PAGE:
Auto-Oriented Commercial Centers, said Suozzi, include municipalities such as Levittown, East Meadow, Plainview and Greenvale. Their retail districts consist of strips located along major roadways and are not walkable communities, although they do provide many of the same services as a central downtown, albeit with a different approach. Shops and services in these centers want passers-by to see the establishment from their cars, pull in, shop, and go.

The county, said Suozzi, has room for many types of central shopping and service areas; not all downtowns, he said, can be cool and "one size does not fit all."

Cool downtowns are becoming more welcoming to residents and visitors with streetscapes, seating areas, Victorian lighting, and more restaurants serving alfresco (perfect with spring and summer upon us), as well as cultural and civic events and activities. Art shops with lighted windows and boutiques that present their wares for window-shopping after-hours add to the walkability of a downtown in the evening, and offer the promise of a return trip for a purchase during the day. A downtown needs to be a destination, with specific offerings.

Suozzi made it clear that, while the idea of cool downtowns is being examined countywide, individual municipalities will be responsible for zoning laws and changes, and be able to design a downtown to suit its character. "There aren't Mom and Pop stores the way there used to be," he said, "but there are entrepreneurs that offer services and specialty items that the 'big box' stores, or mall stores, won't give you. Those can fit nicely into a vibrant downtown."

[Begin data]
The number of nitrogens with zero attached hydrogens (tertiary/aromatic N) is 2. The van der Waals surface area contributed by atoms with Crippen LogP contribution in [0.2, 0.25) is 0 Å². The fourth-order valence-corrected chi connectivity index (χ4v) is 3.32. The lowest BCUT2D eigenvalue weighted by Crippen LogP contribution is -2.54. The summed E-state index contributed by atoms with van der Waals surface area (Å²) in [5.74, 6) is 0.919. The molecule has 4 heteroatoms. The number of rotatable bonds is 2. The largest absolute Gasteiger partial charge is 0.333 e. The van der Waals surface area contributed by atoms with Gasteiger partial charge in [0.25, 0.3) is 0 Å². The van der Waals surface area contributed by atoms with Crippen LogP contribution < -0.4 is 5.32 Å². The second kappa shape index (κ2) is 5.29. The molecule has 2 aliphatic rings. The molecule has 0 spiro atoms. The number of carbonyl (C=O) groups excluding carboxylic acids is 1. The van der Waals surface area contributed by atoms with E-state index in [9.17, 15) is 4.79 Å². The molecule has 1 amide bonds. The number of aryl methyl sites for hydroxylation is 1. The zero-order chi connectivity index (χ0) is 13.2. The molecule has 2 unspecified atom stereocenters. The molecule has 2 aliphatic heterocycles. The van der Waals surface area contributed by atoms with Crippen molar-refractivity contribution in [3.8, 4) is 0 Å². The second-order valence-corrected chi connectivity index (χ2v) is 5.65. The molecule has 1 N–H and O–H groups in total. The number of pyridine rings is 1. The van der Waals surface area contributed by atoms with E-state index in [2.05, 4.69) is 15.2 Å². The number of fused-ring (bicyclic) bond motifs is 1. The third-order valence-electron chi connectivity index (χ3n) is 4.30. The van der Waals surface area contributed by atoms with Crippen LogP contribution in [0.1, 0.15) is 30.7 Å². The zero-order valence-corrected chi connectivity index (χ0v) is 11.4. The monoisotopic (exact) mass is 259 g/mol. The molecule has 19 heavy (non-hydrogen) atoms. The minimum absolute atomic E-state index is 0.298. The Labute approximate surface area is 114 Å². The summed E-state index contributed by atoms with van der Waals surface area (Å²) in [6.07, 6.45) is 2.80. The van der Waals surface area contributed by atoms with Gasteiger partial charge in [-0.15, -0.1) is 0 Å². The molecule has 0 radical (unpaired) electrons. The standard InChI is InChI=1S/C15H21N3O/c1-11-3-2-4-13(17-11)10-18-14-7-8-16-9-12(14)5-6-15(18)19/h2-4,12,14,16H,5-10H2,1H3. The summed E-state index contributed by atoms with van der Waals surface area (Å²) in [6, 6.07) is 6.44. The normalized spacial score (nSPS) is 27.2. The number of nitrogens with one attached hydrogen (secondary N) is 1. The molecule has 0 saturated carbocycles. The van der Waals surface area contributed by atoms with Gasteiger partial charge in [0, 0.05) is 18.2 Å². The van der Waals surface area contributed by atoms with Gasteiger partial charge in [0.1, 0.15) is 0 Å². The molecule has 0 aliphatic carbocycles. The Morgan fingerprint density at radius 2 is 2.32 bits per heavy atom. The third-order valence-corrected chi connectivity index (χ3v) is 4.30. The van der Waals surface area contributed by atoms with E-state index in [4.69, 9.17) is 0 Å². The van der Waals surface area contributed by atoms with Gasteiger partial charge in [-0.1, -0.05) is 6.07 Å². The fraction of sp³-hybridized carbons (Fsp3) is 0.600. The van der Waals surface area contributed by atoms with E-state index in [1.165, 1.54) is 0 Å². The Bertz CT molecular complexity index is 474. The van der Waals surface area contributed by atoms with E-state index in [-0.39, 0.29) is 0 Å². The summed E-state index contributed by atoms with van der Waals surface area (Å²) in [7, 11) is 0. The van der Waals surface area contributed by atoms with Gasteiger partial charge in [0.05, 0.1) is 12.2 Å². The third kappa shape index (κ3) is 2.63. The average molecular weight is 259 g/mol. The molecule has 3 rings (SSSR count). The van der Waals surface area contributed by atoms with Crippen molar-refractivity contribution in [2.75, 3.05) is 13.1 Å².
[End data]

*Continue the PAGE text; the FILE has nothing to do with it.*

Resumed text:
Results will depend largely on the "Three Cs," said Suozzi: commitment, community and cooperation. Then come the funds. Once a working vision is established, municipalities can seek grants on a county, state and federal level. A solidified plan will also attract businesspersons and developers, who could help a town find the right balance of design for its desired effect. Acknowledging that the word "developer" is often conceived as negative, Suozzi emphasized that if a community finds a developer who understands its vision, the relationship can result in success. Another fear Suozzi said he has heard in regard to his vision is that of "Queensification." That will not be the outcome of the creation of revitalized downtowns, he said.

The downtown is often the main focus of a municipality. "If someone travels through and sees an empty downtown, that's the image they retain," he said, adding that they can't see the homes and schools that may be doing just fine in other neighborhoods of the city or village.

The formation of Business Improvement Districts (BIDs) is an aid to creating vibrant downtowns. BIDs are public/private partnerships in which property owners and businesses work together with a desire to balance residential and business structures in a downtown area and invest in making the area more attractive, safe and an all-around desirable destination. Very often BIDs are responsible for holiday decorations and events, outdoor summer entertainment and children's activities.

County Executive Suozzi invited elected officials, community and civic leaders, businesspersons and residents to contact him with any ideas or questions they may have to enhance the concepts presented at the forum.

In between sessions of the conference, the sound system at the St. Agnes Parish Center played a Petula Clark tune from the '60s, Downtown, and the thought that "everything's waiting for you..." might have made the concept of cool downtowns a bit cooler to those of a certain age.